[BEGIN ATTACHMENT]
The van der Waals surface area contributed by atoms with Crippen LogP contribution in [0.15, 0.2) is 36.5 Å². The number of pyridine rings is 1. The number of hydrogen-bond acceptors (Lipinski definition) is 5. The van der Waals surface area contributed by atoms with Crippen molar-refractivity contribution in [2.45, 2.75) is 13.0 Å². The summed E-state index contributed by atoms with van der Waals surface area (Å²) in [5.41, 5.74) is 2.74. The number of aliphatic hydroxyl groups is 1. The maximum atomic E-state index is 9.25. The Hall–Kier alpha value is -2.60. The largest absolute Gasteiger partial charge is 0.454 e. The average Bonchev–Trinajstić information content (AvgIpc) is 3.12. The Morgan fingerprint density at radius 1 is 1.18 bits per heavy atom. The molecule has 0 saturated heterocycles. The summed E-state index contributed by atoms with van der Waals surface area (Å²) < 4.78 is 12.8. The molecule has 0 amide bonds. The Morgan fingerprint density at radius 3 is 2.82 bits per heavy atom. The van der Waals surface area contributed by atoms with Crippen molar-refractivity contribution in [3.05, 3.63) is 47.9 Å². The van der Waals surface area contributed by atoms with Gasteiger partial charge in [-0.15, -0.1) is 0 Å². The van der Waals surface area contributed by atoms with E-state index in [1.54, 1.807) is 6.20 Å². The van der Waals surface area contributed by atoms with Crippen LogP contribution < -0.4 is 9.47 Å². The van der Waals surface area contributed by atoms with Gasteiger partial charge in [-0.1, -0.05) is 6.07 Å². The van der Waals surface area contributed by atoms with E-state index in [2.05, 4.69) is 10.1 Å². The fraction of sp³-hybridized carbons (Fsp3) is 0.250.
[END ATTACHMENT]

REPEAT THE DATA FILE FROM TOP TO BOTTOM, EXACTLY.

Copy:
The van der Waals surface area contributed by atoms with Crippen LogP contribution in [0.15, 0.2) is 36.5 Å². The number of pyridine rings is 1. The number of hydrogen-bond acceptors (Lipinski definition) is 5. The van der Waals surface area contributed by atoms with Crippen molar-refractivity contribution in [2.45, 2.75) is 13.0 Å². The summed E-state index contributed by atoms with van der Waals surface area (Å²) in [5.41, 5.74) is 2.74. The number of aliphatic hydroxyl groups is 1. The maximum atomic E-state index is 9.25. The Hall–Kier alpha value is -2.60. The largest absolute Gasteiger partial charge is 0.454 e. The average Bonchev–Trinajstić information content (AvgIpc) is 3.12. The Morgan fingerprint density at radius 1 is 1.18 bits per heavy atom. The molecule has 0 saturated heterocycles. The summed E-state index contributed by atoms with van der Waals surface area (Å²) < 4.78 is 12.8. The molecule has 0 amide bonds. The Morgan fingerprint density at radius 3 is 2.82 bits per heavy atom. The van der Waals surface area contributed by atoms with Crippen molar-refractivity contribution in [3.05, 3.63) is 47.9 Å². The van der Waals surface area contributed by atoms with Gasteiger partial charge in [-0.15, -0.1) is 0 Å². The van der Waals surface area contributed by atoms with E-state index in [1.54, 1.807) is 6.20 Å². The van der Waals surface area contributed by atoms with Crippen LogP contribution < -0.4 is 9.47 Å². The van der Waals surface area contributed by atoms with Gasteiger partial charge in [-0.1, -0.05) is 6.07 Å². The van der Waals surface area contributed by atoms with E-state index in [2.05, 4.69) is 10.1 Å². The fraction of sp³-hybridized carbons (Fsp3) is 0.250.